THE MEANING OF PANCAKES
Disclaimer: Not mine, not making any money. Just playing in the "Numb3rs" sandbox for a little bit.
Occurs post "Hot Shot."
His father and Charlie went to bed after helping him with his statement for the Chandler Yates case. Of course they only went after he insisted he was fine and going to bed himself in a few minutes. That had been over an hour ago.
Don twirled the empty beer bottle dangling in his hand, debating whether to get another one or not. It would be so easy to just let the alcohol chase the demons of this case away…
The only problem was the demons never went away.
Think about something else! Don rubbed his face. What could he focus on where he could be distracted from the fact he had almost been killed?
"Mom made pancakes."
Don sat up straighter in his chair. "Charlie?"
No one answered.
After a moment he slouched down again. Great. Now he was hearing things. 'Course Charlie had said that earlier when telling him about a dream he had. It hadn't sounded very pleasant, at least the first part where their father had been shot in a grocery store. And then why would Charlie dream of their mother making him pancakes? Charlie didn't like pancakes. Never had.
Don smiled remembering when Charlie had made it clear pancakes would never be his first breakfast choice. His brother had been four and starting to show his mathematical genius. Don had been eight, nearly nine. They were both up and hungry. Their mother was in the kitchen making breakfast. From the smell starting to waft through the house, Don knew she was making pancakes.
"All right! Pancakes!" Don was happy. Glancing at Charlie he saw his brother scowling. Before he could say anything, Charlie was running in to the kitchen.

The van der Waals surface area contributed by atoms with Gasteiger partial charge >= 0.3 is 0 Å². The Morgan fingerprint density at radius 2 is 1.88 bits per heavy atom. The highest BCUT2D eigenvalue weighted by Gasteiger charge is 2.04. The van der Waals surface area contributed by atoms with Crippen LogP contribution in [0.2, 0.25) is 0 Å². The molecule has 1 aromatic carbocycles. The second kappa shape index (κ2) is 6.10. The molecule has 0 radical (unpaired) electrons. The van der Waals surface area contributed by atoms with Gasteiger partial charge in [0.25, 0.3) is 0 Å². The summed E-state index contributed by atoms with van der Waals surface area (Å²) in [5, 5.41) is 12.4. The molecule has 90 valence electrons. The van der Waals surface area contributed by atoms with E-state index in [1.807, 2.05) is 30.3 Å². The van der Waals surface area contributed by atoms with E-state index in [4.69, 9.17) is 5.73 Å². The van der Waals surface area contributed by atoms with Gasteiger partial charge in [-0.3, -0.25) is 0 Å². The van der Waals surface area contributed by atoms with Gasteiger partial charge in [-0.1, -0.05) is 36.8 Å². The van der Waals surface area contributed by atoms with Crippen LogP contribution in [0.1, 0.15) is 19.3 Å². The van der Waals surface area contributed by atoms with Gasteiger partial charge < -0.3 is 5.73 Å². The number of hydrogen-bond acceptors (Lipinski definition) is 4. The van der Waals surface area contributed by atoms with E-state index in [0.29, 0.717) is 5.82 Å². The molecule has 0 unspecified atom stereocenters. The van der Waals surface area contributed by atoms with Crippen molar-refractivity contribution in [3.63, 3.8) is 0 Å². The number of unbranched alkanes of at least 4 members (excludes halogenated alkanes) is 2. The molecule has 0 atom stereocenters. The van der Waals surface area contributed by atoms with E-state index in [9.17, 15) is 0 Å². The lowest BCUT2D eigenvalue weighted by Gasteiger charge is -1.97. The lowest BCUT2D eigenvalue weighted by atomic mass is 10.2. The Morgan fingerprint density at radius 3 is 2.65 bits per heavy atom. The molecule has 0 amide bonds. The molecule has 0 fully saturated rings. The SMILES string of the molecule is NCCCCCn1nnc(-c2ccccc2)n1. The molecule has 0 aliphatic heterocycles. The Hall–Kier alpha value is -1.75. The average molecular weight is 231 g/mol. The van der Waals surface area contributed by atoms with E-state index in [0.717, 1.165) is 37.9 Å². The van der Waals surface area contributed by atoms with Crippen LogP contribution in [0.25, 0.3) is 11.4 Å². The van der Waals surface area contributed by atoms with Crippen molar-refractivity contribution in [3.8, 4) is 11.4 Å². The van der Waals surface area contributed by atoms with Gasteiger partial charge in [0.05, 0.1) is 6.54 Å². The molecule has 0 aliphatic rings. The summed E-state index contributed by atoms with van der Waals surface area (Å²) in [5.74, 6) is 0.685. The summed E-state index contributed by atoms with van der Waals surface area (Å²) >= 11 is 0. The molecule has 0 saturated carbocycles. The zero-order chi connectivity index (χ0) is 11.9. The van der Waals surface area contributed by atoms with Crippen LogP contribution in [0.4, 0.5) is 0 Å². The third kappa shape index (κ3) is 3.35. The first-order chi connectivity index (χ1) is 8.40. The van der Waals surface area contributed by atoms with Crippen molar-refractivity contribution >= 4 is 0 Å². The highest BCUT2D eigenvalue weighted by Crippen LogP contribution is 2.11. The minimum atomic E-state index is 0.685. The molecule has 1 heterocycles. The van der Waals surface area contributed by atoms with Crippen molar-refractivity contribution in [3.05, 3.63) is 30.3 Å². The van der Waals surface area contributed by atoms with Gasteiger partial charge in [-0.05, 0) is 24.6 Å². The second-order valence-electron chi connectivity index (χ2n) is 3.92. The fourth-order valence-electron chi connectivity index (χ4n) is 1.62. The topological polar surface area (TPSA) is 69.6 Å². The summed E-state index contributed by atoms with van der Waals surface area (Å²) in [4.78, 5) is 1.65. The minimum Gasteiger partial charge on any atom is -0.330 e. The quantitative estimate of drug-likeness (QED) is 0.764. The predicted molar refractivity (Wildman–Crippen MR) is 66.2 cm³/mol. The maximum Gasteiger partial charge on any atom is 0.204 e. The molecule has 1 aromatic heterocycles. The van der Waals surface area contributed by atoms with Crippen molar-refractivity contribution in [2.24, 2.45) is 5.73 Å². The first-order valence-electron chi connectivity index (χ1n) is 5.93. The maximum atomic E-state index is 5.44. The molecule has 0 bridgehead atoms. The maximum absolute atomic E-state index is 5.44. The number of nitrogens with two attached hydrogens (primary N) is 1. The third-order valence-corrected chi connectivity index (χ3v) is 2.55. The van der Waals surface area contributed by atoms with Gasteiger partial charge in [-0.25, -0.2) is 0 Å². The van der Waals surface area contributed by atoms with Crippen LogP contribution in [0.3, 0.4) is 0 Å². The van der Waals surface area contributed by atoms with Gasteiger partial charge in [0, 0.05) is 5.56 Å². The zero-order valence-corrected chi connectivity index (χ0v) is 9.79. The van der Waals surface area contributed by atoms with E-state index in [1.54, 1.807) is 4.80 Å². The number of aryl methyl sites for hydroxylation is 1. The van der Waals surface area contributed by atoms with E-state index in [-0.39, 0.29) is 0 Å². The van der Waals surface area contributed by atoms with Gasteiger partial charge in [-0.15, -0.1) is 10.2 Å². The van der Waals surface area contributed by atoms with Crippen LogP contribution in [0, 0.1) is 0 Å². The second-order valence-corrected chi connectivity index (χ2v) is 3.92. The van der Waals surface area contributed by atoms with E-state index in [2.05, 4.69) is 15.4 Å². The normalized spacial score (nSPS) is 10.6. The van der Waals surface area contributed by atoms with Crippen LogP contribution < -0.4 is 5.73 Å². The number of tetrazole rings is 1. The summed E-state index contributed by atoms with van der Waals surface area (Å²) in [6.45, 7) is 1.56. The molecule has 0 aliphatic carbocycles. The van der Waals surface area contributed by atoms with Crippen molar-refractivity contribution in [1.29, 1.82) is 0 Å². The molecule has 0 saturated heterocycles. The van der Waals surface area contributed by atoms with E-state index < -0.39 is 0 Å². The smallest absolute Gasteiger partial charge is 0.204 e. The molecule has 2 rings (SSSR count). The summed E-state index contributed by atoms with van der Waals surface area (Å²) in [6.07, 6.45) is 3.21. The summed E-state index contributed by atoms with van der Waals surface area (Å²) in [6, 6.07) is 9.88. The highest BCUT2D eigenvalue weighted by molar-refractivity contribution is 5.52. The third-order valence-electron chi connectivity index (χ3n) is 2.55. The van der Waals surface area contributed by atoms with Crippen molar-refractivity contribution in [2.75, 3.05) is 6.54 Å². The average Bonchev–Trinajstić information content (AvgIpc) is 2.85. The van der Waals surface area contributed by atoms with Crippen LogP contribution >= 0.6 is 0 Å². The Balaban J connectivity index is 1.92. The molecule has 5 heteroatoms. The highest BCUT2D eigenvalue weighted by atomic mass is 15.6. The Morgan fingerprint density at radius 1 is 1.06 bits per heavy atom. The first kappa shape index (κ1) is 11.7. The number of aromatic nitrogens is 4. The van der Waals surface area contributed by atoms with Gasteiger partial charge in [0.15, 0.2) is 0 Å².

Don followed and got there in time to hear him whining.
"I want something else! I don't like pancakes!"
"Your brother does," their mother replied, trying to reason with her youngest.
"No pancakes!" It wasn't often Charlie raised his voice.
"Okay. No pancakes. I'll make something else."
"Mom, can't I have pancakes?" Don asked.
His mother gave him a look he knew well. "Don, I'm not making three different breakfasts. We'll have pancakes another time."
Now it was his turn to scowl. How could they have pancakes another time if Charlie said he didn't like them and Mom wouldn't make different breakfasts?
"Thanks a lot Chuck!" Don shouted, glaring at his brother. Before his family could react to him using a nickname Charlie already hated, Don left the kitchen and went to his room. He didn't come down until his dad threatened to come up and get him.
The time spent around the table that morning had not been pleasant. Conversation had been forced and it was mostly their parents talking before they all left to go to work or school. Don avoided Charlie as much as possible for a week. And there were no pancakes.
Looking back now, Don saw how irrational he had been. Yet at the time having pancakes was a treat and he had been certain they would never be made in the house again given Charlie's disdain.
But a few weeks later Don awakened to the smell of his favorite breakfast. For a moment he thought he was dreaming. Then he heard his parents' voices and Charlie's. He couldn't make out what they were saying. Curious, he kicked off his covers and went downstairs.
Charlie was waiting for him at the bottom step. "We're having pancakes!"
Don frowned. "I thought you said you didn't like pancakes."
"I like 'em!" Charlie declared.
Don looked at his parents who watched them from the kitchen doorway. There was something in their expressions that let him know they knew Charlie was fibbing as much as he knew he was. Don was confused.
"Come on, boys. Breakfast is ready."
Don laughed, shaking his head. Charlie ate a few pancakes that morning…and many mornings after over the years. He never complained again about them, and it seemed he had forgotten that he ever spoke out against them.